First and foremost, this intensifying bickering between the president and the prime minister is beginning to seriously impede Georgia’s ability to speak with one voice in its foreign relations. Specifically, as President Margvelashvili tries to assert a pro-Western vision, Prime Minister Garibashvili’s public statements tend to strike a more cautious and conciliatory (and often servile) tone toward Russia.

Certainly, neither Garibashvili nor Margvelashvili is more pro-Western or pro-Russian than the other man. This is not a conflict between two politicians with divergent foreign policy views. Rather, their public quarrels are all about consolidating their hold on power, as they are locked in an escalating power struggle. Both men were plucked from virtual obscurity by Bidzina Ivanishvili, the GD leader and former prime minister. Garibashvili was handpicked by Ivanishvili to replace him as head of the GD-led government, and Margvelashvili was heavily backed by Ivanishvili during the 2013 presidential campaign. Indeed, Ivanishvili’s loud and clear support was arguably instrumental in Margvelashvili winning the elections (see EDM, July 24, 2013; October 21, 2013; November 4, 2013).

Since then, Margvelashvili fell out with Ivanishvili, while Garibashvili stayed loyal to his patron. Now, President Margvelashvili is trying to chart his own political niche and path, while Prime Minister Garibashvili, backed by Ivanishvili from behind the scenes, is trying to undermine the sitting head of state and at the same time emphasize his own political standing at home and abroad.

Their infighting has not been limited to the question of who should attend this year’s UN General Assembly session. Since the beginning of this year, they have been engaged in a constant conflict about which of the two should sign the June 27 Association Agreement with the European Union. Finally, the president gave in (Imedi TV, Channel 1, May 21–27).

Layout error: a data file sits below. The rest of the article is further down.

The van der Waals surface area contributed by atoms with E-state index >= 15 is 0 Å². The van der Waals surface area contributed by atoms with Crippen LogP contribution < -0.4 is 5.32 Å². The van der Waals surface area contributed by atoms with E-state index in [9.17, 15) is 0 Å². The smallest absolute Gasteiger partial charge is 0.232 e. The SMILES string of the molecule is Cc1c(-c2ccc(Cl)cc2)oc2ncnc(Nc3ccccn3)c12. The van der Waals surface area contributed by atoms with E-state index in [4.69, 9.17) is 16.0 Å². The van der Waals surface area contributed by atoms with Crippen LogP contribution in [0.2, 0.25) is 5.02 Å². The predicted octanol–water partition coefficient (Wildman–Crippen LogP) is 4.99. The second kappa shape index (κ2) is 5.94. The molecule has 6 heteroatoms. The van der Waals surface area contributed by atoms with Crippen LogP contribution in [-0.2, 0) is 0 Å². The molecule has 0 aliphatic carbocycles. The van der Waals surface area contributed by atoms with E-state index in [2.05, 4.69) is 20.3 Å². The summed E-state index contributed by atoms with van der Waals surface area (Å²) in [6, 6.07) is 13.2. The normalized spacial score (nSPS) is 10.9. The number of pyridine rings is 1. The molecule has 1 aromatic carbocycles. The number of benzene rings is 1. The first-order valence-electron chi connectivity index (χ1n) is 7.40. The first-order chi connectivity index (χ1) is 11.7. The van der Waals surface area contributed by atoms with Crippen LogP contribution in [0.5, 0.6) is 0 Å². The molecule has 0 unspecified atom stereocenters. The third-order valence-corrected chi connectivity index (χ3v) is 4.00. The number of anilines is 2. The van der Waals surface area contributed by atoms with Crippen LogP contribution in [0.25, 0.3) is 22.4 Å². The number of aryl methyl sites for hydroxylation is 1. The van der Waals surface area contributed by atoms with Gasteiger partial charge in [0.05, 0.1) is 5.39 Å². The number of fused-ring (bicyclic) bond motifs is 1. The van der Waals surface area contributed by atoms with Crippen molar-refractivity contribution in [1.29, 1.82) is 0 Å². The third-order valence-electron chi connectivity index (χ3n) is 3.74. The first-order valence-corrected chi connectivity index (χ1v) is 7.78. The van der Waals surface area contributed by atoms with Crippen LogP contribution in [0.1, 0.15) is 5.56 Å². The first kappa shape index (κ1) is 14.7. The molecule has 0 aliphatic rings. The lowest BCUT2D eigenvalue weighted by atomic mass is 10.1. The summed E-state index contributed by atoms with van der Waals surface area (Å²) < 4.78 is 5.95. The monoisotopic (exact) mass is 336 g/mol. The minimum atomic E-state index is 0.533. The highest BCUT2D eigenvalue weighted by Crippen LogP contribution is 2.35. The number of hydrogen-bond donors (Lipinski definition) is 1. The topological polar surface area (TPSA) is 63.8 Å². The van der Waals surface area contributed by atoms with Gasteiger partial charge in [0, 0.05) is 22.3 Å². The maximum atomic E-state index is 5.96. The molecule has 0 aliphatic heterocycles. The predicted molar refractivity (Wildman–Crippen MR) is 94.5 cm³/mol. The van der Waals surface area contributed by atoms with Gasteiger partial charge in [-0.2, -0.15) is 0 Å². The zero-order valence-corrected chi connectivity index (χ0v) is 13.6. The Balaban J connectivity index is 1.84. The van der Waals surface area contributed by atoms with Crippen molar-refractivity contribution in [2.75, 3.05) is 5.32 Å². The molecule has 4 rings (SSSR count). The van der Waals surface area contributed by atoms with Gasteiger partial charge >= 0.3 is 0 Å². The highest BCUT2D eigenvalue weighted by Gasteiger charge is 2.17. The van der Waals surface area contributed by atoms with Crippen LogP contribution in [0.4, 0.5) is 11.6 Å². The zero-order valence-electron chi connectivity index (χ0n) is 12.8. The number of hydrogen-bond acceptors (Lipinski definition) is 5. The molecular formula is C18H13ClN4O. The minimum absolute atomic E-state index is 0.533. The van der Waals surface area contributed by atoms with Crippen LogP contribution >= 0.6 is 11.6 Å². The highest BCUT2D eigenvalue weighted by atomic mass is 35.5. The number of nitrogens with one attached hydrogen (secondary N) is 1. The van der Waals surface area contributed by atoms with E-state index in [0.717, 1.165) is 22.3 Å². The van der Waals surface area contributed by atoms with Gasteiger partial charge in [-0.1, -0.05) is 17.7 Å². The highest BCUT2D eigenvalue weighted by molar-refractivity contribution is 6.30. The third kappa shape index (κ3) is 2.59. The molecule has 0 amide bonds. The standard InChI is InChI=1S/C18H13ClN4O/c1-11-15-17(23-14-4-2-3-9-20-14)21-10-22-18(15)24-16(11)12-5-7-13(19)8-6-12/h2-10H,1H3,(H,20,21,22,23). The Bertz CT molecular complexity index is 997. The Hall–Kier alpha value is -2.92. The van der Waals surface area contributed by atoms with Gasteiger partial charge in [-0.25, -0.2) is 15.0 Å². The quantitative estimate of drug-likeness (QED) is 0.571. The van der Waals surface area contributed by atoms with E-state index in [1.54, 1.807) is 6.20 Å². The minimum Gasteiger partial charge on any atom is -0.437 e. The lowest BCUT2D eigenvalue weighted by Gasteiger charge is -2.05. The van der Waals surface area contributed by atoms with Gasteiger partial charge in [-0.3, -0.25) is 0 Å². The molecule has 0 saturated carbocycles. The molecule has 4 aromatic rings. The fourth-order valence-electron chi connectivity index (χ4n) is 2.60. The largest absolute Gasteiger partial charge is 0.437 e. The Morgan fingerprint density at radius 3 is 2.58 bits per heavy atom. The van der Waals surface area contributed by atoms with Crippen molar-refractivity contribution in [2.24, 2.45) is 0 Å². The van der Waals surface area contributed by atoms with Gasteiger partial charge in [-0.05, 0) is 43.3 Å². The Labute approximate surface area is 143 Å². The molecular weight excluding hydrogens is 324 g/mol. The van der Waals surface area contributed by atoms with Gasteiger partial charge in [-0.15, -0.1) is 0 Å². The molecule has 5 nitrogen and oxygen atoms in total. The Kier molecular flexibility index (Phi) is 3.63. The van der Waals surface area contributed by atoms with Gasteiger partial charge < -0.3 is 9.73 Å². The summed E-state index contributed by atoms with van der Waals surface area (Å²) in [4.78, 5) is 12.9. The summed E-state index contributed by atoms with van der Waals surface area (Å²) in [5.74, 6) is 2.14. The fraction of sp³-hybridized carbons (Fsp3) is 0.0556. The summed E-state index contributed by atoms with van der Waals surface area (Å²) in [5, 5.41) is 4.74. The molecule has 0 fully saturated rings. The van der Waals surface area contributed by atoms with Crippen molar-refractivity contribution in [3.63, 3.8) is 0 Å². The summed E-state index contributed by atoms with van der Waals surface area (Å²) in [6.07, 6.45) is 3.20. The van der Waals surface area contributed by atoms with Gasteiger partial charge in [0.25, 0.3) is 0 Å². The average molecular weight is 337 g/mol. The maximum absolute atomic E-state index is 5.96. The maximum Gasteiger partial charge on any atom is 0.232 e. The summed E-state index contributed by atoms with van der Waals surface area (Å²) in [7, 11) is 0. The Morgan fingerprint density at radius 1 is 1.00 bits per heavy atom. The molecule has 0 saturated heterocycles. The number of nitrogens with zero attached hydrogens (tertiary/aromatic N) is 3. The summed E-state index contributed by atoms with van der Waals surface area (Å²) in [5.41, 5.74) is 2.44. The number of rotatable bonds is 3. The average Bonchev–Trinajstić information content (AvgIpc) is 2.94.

Moreover, their showdown extends beyond foreign policy issues. For instance, in August, the GD-dominated parliament turned down the president’s Supreme Court judge nominees (Imedi TV, August 1), while the president counterattacked by delaying to declassify the portion of spending records of former president Saakashvili (Civil Georgia, August 15). Moreover, Margvelashvili tried to increase the political role of the National Security Council, which is under the president’s authority (Rustavi 2, August 19). He has not had much success so far, however.

The main casualties of this deepening conflict between the president and the prime minister are the Georgian state’s national interests. As the conflict widens, it deprives the government the ability to respond with united effort to Georgia’s growing foreign and domestic challenges. Georgian politicians, however, appear to be confusing incessant political chaos, which they are causing, with the constitutional system of checks and balances, which they think they are utilizing.

Most likely, the political struggle between the Georgian president and the prime minister will continue over the coming months. The deficient Georgian constitution provides ample opportunities for such conflicts. And the more such clashes emerge, the more Georgia will suffer. This is certainly not a desired prospect for a country facing tremendous foreign policy and domestic challenges in a highly dangerous geopolitical region.